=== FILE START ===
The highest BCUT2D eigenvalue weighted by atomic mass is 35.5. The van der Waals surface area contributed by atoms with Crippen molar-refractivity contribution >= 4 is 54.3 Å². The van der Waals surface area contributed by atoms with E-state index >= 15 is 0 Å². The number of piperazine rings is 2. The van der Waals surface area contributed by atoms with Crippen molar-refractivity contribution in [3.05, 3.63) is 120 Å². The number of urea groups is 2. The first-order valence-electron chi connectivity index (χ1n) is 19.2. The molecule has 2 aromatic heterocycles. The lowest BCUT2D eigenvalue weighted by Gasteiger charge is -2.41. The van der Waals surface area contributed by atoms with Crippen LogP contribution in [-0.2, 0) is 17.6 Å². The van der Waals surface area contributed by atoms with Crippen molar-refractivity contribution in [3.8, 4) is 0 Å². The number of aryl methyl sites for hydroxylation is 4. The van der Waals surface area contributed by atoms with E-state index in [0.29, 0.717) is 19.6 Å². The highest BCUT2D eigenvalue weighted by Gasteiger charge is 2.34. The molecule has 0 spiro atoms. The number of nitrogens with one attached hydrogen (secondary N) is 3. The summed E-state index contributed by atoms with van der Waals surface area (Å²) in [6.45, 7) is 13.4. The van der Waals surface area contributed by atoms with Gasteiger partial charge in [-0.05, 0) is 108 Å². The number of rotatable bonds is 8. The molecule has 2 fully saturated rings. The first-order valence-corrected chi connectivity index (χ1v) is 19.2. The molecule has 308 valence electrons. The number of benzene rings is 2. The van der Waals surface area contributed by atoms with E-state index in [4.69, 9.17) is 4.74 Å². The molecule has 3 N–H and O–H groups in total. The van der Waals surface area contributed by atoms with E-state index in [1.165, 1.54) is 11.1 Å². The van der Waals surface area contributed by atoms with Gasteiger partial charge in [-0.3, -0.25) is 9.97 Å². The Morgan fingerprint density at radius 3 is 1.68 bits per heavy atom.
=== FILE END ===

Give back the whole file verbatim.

The highest BCUT2D eigenvalue weighted by atomic mass is 35.5. The van der Waals surface area contributed by atoms with Crippen molar-refractivity contribution >= 4 is 54.3 Å². The van der Waals surface area contributed by atoms with E-state index >= 15 is 0 Å². The number of piperazine rings is 2. The van der Waals surface area contributed by atoms with Crippen molar-refractivity contribution in [3.05, 3.63) is 120 Å². The number of urea groups is 2. The first-order valence-electron chi connectivity index (χ1n) is 19.2. The molecule has 2 aromatic heterocycles. The lowest BCUT2D eigenvalue weighted by Gasteiger charge is -2.41. The van der Waals surface area contributed by atoms with Crippen LogP contribution in [-0.2, 0) is 17.6 Å². The van der Waals surface area contributed by atoms with Crippen molar-refractivity contribution in [3.8, 4) is 0 Å². The number of aryl methyl sites for hydroxylation is 4. The van der Waals surface area contributed by atoms with E-state index in [0.29, 0.717) is 19.6 Å². The highest BCUT2D eigenvalue weighted by Gasteiger charge is 2.34. The molecule has 0 spiro atoms. The number of nitrogens with one attached hydrogen (secondary N) is 3. The summed E-state index contributed by atoms with van der Waals surface area (Å²) in [6.45, 7) is 13.4. The van der Waals surface area contributed by atoms with Gasteiger partial charge in [-0.05, 0) is 108 Å². The number of rotatable bonds is 8. The molecule has 2 fully saturated rings. The first-order valence-corrected chi connectivity index (χ1v) is 19.2. The molecule has 308 valence electrons. The number of benzene rings is 2. The van der Waals surface area contributed by atoms with E-state index in [4.69, 9.17) is 4.74 Å². The molecule has 3 N–H and O–H groups in total. The van der Waals surface area contributed by atoms with E-state index in [1.165, 1.54) is 11.1 Å². The van der Waals surface area contributed by atoms with Gasteiger partial charge in [-0.3, -0.25) is 9.97 Å². The Morgan fingerprint density at radius 3 is 1.68 bits per heavy atom.